(1) conservatives have not been historically oppressed as have other groups; (2) spending resources on intellectual diversity diverts resources from promoting other forms of diversity; and (3) conservative students are free to speak out in class if they find something disagreeable or wish to argue their own point of view....The headline isn't very fair to that 3-point objection to having this committee. It focuses on #2 and distorts even that. I rather doubt that the cute, clickable headline was written by Soave, because he disapproves of campus conservatives acting like leftist students by "playing the victim" and inviting speakers who are "provocateurs" and not serious experts in "philosophy and policy."
I don't agree with Soave's disapproval. I think you can have philosophers and policy wonks and also lively provocateurs, and I think it's worth exploring victimology — who's really the victim? I've spent enough time around conservatives and libertarians to know that their pretensions about neutral, egg-headed reason feel hollow and deceptive much of the time to those of us who aren't already on their side. I believe it's unreasonable to deny that emotion is part of human reason, and I have seen Reason magazine philosophy/policy types boil over with anger at the expression of that belief.
But I want to get back to that headline, inapt as it is for Soave's brief essay on the Cornell committee that was not to be. It seems like an argument through stating a paradox: They voted against diversity on the ground that it would hurt diversity. (It's reminiscent of that old Vietnam War line: "It became necessary to destroy the town to save it.")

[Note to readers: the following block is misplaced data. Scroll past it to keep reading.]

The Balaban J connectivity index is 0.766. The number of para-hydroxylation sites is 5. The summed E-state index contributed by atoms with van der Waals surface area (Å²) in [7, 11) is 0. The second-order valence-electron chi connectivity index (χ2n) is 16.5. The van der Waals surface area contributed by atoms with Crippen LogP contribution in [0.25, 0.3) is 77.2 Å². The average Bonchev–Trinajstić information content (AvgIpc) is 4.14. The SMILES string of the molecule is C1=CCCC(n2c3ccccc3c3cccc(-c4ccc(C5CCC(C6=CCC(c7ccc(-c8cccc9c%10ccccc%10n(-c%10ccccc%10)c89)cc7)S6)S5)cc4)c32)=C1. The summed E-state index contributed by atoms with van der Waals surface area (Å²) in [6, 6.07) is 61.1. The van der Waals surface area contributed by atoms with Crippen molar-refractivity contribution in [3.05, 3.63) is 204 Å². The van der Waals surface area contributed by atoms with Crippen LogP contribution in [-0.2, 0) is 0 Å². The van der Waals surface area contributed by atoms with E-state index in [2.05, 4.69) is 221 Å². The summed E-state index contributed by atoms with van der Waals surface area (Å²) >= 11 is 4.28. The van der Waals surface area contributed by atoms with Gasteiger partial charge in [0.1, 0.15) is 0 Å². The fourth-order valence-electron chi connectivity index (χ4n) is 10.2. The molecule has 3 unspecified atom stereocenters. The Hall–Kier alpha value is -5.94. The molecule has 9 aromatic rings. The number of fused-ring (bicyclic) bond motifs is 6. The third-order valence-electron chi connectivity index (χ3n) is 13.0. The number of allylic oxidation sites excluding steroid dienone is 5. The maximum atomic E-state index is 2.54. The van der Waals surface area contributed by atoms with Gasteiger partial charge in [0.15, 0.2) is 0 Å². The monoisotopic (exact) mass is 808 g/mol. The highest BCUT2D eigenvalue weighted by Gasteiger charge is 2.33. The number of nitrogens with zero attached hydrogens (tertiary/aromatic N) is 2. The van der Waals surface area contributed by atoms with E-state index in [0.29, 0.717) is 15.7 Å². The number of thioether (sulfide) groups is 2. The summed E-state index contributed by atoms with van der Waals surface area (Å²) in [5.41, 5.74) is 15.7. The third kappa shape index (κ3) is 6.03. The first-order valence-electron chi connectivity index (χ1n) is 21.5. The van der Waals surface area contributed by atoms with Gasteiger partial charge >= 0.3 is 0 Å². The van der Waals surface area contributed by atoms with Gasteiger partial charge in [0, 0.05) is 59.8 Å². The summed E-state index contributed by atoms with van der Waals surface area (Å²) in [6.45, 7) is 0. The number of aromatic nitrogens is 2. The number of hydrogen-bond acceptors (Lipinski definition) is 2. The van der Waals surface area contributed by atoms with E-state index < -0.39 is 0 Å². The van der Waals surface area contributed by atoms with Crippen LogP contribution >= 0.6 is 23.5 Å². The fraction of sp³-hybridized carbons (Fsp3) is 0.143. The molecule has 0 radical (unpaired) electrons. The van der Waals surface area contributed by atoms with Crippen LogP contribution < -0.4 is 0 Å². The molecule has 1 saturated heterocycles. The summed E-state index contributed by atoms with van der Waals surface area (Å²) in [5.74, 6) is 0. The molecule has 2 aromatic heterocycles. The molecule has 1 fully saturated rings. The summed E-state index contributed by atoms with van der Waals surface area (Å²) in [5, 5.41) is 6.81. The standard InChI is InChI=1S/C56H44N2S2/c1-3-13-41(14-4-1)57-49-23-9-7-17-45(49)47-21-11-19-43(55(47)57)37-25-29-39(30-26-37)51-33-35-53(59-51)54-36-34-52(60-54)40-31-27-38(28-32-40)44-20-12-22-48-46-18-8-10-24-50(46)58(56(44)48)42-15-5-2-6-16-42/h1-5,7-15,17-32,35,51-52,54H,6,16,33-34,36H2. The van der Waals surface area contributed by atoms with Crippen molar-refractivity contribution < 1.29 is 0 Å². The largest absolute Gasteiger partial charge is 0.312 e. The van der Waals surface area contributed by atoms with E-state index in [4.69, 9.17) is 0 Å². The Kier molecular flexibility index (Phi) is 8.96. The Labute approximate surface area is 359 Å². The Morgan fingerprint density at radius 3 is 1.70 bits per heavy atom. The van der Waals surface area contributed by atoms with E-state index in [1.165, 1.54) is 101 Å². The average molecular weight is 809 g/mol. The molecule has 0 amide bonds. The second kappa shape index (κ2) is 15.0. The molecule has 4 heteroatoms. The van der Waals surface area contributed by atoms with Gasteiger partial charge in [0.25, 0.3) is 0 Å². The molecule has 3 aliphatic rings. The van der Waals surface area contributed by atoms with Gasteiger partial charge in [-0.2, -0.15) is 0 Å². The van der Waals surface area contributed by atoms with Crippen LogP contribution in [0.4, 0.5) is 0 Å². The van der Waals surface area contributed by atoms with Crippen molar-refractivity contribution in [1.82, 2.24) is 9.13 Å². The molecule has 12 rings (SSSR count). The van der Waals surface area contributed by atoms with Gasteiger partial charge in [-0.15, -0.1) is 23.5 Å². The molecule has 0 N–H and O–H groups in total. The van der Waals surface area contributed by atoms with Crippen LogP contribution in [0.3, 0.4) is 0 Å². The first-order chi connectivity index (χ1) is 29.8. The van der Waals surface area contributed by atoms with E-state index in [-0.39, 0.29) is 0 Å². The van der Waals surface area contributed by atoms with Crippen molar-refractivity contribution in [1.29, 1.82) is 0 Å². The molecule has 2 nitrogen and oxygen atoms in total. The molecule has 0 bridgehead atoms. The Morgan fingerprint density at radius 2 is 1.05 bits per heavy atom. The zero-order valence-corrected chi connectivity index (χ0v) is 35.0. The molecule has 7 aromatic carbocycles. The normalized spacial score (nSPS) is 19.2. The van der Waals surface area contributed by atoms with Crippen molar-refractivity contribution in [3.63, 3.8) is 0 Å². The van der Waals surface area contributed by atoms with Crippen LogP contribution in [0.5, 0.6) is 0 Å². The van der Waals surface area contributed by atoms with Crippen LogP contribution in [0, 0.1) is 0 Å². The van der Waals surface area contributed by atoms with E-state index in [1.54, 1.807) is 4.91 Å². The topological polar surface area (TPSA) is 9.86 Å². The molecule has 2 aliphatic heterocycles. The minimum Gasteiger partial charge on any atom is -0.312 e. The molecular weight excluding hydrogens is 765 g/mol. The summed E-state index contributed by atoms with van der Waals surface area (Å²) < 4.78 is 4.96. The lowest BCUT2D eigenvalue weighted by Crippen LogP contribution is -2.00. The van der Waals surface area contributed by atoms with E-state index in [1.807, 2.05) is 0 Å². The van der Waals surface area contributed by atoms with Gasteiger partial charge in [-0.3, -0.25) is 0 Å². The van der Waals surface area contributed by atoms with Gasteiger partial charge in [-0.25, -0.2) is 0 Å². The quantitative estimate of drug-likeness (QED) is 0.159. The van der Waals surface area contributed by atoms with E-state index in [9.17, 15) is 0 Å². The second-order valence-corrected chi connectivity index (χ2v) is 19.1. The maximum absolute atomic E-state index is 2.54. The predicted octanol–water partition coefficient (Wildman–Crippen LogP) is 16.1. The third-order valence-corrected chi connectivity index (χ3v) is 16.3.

But it occurs to me that there are some ideas that are destructive of intellectual diversity. I don't mean ideas put into practice, such as censorship or discrimination based on viewpoint. I mean the ideas themselves. Within a free-speech approach, you can argue that censorship or viewpoint discrimination is a good idea. It would be censorship or viewpoint discrimination to exclude those ideas. People can see those arguments in the marketplace of ideas and decide for themselves if they want to buy them. You might say, but if people do accept those ideas, they might put them into practice, but if you believe in the overarching idea of free speech, you are trusting people to consider and reject the bad ideas, and you think the idea of free speech will win in the marketplace.
But there is one type of idea that just as an idea is destructive of the diversity in the marketplace of ideas. Do you see what it is? It's an idea that is so good it wrecks the market for all the competing ideas, the completely convincing idea. There are many ideas like that — problems where the solutions have been discovered. We needn't puzzle over the possible answers anymore. We know (or feel sure that we know). That's the one type of idea that you should exclude if intellectual diversity is your most sacred goal. That shows why intellectual diversity can't be your highest goal. Why would you exclude the most devastatingly obviously correct ideas?
I'll pose one answer to my question and let you decide whether you want to buy it: You'd exclude those ideas when you have other ideas you want to protect from competition. So then there's this corollary: To genuinely love intellectual diversity and to want to exclude one of the ideas is to admit that it's devastatingly better than those other ideas.
And, yes, yes, of course I know that "they" do not really love intellectual diversity. It's a hypothetical. Assume genuine love for intellectual diversity. Assume it is really and truly your highest value. If you had 10 ideas about how to solve a particular problem and a new idea came along that was so obviously true that no one would bother with the other 10 anymore, you would suppress the 11th idea, so that you could continue to benefit from the vibrancy of 10 living, breathing ideas.
If that's all too abstract, think it through in the context of a culture with 10 thriving religions and the question whether to ban the discussion of atheism.